Not that anyone who needs to hear this is likely to read this, but seriously, calm down out there folks. You’ll be happier, everyone around you will be happier, and you’ll get where you are going just as fast. Take a deep breath, then another, ease up the gas foot a bit, just relax.

  10. Scott says:

    My lady and I have tried the rack ride before with no success! I want it to work so bad! What is the trick?

  11. Scott says:

    I am always careful when I see a car waiting to turn left at a light with no turn lane. The car behind doing that same rightward swerve has almost hit me a few times. Just two weeks ago I had the exact same experience as you, knocking on the window of a car only to have the driver claim he didn’t see me. Have to be careful about this one.

    There is one other traffic situation that I think is as dangerous. It’s when a long line of cars are waiting in traffic, and one driver leaves a gap for a car going in the opposite direction to make a left turn. If the cars waiting in traffic are all tall (like SUVs), there is no way for the car turning left to see a cyclist coming. And it is very hard from the bike to see that one car up ahead has left a gap through which a car can turn. Once a lady doing this while texting came within inches of squashing me.

    • cycler says:

      I agree that the swerve around is very dangerous,
      This, and more importantly the left cross is why I’ve stopped filtering along between cars and the side of the road, and just stay in line with the passenger seat of the cars. Yes, sometimes it’s actually slower for me, but I don’t have to worry about coming up into people’s blind spots or popping out from behind an SUV into the path of a left turning vehicle.

      • Scott says:

        I do this a lot now too. If you wait in line with the cars, I think they see you more as a vehicle.

        There are a few spots on my ride home on Milwaukee Ave in Chicago where the cars back up 1/2 mile behind some very crowded intersections. Here, I just ride really slowly in case someone pops open a door.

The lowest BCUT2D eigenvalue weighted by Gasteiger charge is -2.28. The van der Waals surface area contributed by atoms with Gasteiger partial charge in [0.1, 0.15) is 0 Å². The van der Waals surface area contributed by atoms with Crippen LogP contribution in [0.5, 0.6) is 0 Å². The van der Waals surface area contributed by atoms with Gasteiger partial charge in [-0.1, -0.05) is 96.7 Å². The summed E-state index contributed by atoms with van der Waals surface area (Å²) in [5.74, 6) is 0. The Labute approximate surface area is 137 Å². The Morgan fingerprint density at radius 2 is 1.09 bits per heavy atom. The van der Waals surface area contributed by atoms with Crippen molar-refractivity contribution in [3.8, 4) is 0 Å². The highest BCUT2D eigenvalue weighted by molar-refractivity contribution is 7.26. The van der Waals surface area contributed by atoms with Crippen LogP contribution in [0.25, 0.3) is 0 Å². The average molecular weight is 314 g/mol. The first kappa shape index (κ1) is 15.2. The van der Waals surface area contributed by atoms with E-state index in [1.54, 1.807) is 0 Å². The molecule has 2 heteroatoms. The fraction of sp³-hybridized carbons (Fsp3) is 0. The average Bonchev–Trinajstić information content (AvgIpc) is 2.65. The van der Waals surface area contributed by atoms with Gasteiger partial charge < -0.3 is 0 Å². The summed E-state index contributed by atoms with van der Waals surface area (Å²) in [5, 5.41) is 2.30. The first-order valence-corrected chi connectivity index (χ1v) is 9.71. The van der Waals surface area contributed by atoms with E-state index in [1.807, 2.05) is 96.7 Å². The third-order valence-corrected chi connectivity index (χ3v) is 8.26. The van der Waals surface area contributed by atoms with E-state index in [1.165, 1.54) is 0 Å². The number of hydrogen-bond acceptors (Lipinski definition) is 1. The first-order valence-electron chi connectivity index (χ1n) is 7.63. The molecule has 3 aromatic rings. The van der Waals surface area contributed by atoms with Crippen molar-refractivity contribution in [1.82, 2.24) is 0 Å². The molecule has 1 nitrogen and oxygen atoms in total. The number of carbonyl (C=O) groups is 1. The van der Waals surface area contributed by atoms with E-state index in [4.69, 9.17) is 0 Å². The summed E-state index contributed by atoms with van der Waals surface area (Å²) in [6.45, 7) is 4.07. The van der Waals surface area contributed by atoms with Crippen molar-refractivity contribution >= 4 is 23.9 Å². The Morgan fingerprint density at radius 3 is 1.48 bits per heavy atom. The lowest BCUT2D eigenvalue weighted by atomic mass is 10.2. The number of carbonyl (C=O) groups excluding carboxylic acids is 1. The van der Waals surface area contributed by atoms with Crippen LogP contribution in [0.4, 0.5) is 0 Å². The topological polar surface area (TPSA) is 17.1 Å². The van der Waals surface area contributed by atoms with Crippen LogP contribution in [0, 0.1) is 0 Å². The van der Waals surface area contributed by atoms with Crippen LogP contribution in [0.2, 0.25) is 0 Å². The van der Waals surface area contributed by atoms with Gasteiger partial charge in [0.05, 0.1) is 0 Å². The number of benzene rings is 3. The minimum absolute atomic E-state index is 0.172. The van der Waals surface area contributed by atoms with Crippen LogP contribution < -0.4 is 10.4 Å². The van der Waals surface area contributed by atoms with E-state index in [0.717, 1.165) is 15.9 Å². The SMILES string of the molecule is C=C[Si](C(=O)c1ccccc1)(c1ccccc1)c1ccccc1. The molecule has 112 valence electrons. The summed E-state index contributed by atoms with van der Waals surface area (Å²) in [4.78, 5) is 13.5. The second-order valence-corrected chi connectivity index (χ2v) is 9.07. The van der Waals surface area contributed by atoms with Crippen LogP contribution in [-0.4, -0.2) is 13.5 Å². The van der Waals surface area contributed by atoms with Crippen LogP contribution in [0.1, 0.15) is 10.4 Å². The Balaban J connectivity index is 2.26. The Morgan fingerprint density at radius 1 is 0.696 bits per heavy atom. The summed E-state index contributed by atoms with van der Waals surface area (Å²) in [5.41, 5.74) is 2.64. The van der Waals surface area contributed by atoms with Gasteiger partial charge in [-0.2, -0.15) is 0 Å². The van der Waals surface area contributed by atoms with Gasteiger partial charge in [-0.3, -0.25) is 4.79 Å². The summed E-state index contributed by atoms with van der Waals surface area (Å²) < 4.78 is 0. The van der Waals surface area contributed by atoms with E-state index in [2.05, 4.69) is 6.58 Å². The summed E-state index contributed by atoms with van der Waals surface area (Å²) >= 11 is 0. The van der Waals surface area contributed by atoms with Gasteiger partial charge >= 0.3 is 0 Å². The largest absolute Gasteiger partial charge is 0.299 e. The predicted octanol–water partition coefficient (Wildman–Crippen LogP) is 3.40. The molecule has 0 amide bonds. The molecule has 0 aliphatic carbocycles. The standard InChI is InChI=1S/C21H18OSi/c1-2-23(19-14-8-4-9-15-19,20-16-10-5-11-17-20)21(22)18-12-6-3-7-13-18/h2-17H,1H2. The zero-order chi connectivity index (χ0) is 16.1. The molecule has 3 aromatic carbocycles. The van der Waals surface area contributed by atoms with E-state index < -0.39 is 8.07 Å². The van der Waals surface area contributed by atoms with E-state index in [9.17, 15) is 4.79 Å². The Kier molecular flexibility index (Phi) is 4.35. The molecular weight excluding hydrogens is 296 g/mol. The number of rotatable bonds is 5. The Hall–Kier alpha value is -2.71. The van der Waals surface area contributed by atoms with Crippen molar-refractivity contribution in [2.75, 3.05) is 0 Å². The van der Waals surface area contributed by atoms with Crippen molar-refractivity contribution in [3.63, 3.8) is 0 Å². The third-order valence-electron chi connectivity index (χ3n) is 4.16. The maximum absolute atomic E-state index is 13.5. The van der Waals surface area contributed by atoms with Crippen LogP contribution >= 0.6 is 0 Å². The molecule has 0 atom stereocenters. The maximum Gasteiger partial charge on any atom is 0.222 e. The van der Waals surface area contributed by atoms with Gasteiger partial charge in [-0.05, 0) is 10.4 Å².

• Maggie says:

          UP: The studios are filming on my street today. They paid me for the right to block my driveway.

          DOWN: My mom spent the night in the hospital yesterday. She is home now.

          Oh, did you mean ups and downs in the cycling world? ;) It has been all UP. Today I rode the beach bike path home. The weather has been perfect, but then it is SoCal.

          • ridon says:

            DOWN!!! i saw a woman going around to the driver side of the car. since i didn’t see her look at me or even turn in my direction (and i do this regardless now that it’s dark so early), i rang my bell once. still facing her car, she said “seen you” with an annoyed tone. hey it’s not like i rang my bell multiple times. and even if i did, it’s hardly as annoying or jarring as a blaring car horn. not to mention if i just assumed she saw me and i was wrong, i’d be dead and she’d be fine.

            • Art Vandalay says:

              Biked to work. Up.
              28 degrees F. Down.
              Forgot Kleenex. Down.
              Found 40 cents along the way. Up.

              Beautiful sunset on the way home. Up.
              Wine tasting bar out of business. Down.
              Had the IPP almost entirely to myself. Up.

      • Trisha says:

        Agree, I do this in questionable areas too. Especially now that a lot of my rides are dark.

  12. Dave says:

    I forgot to mention, I got to give our friend a ride on my rear rack from the metro stop to our apartment in Amsterdam in September when we picked her up from the train station (she arrived the day after us). From the point of view of the person riding the bike, it really only took a couple minutes to get the hang of it. I imagine it might be harder for the person on the rear rack, depending on how they’re sitting. She just straddled the rack, rather than sitting side-saddle. All-in-all, it went pretty smoothly :)

  13. dpellet says:

    Glad you talked to the guy.
    “iWindow” made me laugh.

  14. Ian says:

    Can’t wait to see the video Dottie.

  15. Matt says:

    Sorry, that didn’t work the first time.

  16. cycler says: